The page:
Minister of National Security, Hon. Dr. Horace Chang, says that over the last two years, the homicide curve across the island has been flattening.
“Following the peak in 2017, and the 22 per cent drop in 2018, we are seeing a stabilisation in the rate of homicides and marked reduction in other crimes. To borrow the term from the epidemiologists, the ‘curve is flattening’,” Dr. Chang said.
“This is the result of the structured and strategic security measures that have been put in place. We are confident that as we complete the work of transforming the JCF, we will further reduce the homicide rate, and take homicides to a level that is considered acceptable for a democratic society,” he added.
The Minister was making a statement in the House of Representatives on June 16, on the recent murder of Detective Corporal Dane Biggs and Constable Decardo Hylton in Horizon Park, St. Catherine.
Dr. Chang said the Government is committed to this work and will continue to provide the Jamaica Constabulary Force (JCF) with all the necessary support to do so.
He noted that Friday’s (June 12) attack on the police is a reminder that in addition to political will, what “we need is a groundswell of national support for the work of the security forces”.
“There will be no real change until there is a collective condemnation and rejection of criminality. The police, on their own, number 12,000; but if we all join the Force for good, then the Constabulary would number over two million,” the Minister argued.
He emphasised that every Jamaican has a responsibility to stand against crime, violence and corruption.
Meanwhile, Dr. Chang said over the last four years, the Government has consistently prioritised national security as an area for budgetary and policy support, adding that over this period, significant investment has been made in increasing the capacity of the JCF.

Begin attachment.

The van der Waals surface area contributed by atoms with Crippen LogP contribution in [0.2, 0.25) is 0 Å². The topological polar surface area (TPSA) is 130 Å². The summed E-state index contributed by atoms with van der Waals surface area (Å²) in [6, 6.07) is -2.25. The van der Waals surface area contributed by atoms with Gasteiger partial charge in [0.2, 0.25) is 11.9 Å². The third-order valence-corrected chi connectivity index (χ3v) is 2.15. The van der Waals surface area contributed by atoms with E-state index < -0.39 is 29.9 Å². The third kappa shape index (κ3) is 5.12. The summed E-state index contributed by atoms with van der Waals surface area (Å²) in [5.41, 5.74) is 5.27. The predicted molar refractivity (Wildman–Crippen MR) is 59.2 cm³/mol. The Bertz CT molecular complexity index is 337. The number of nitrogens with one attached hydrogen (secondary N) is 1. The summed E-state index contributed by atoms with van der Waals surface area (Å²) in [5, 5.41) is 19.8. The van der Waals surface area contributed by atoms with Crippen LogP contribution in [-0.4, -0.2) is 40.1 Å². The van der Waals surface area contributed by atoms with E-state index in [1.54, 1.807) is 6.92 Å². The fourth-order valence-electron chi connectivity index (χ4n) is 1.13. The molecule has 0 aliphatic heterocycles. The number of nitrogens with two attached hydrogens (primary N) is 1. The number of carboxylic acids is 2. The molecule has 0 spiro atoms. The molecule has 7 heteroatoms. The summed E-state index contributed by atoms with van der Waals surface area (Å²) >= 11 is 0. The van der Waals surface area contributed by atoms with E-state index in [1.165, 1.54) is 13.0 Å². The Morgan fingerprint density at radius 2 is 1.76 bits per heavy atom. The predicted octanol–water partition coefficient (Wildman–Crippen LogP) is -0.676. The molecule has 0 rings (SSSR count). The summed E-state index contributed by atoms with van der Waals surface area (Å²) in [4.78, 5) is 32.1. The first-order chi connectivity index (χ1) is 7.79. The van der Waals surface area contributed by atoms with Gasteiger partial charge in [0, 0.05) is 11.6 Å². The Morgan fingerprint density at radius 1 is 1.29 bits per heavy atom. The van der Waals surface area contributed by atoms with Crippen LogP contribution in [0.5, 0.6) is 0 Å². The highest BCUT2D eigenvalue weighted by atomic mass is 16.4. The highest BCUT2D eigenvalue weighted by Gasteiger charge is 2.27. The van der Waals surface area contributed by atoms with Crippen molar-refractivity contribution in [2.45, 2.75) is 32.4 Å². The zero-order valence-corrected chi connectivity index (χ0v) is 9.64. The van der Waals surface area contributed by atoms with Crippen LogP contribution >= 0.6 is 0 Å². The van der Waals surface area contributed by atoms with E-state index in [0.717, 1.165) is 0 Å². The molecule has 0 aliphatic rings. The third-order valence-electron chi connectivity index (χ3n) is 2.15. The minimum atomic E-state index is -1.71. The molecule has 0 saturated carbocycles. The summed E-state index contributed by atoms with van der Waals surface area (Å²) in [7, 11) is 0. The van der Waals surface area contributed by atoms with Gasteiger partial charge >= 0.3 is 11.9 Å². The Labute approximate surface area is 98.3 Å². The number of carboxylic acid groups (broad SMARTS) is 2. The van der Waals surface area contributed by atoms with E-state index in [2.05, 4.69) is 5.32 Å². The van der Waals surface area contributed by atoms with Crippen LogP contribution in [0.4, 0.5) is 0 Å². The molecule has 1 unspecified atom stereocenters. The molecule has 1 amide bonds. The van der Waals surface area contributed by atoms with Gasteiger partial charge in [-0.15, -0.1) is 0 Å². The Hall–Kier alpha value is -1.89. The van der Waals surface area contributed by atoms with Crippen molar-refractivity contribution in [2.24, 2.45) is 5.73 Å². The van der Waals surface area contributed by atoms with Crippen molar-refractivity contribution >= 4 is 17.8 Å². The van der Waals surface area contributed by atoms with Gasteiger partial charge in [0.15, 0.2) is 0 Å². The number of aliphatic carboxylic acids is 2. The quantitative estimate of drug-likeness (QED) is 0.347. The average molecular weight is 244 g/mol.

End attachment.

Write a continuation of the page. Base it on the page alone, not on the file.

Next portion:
“Under the leadership of Commissioner Antony Anderson, the JCF is undergoing the most aggressive modernisation, restructuring and reform in the history of the JCF,” the Minister noted.
“There has been significant upgrading and increasing of their mobility, technology, communications, surveillance, training and well-being, ballistics, forensics, and manpower. These were not just cosmetic upgrades. These were necessary improvements to critical areas of our security infrastructure. The cumulative effect of these improvements will result in even greater efficiency in our policing,” he added.
Dr. Chang said that the entire security apparatus is at one in its recommendation that States of Public Emergency continue to be utilised in the suite of security measures taken to drive down criminality.
He noted that in high-violence-producing communities, “we have seen their successful implementation, resulting in the reduction of murders and shootings, even while preserving the rights of our citizens”.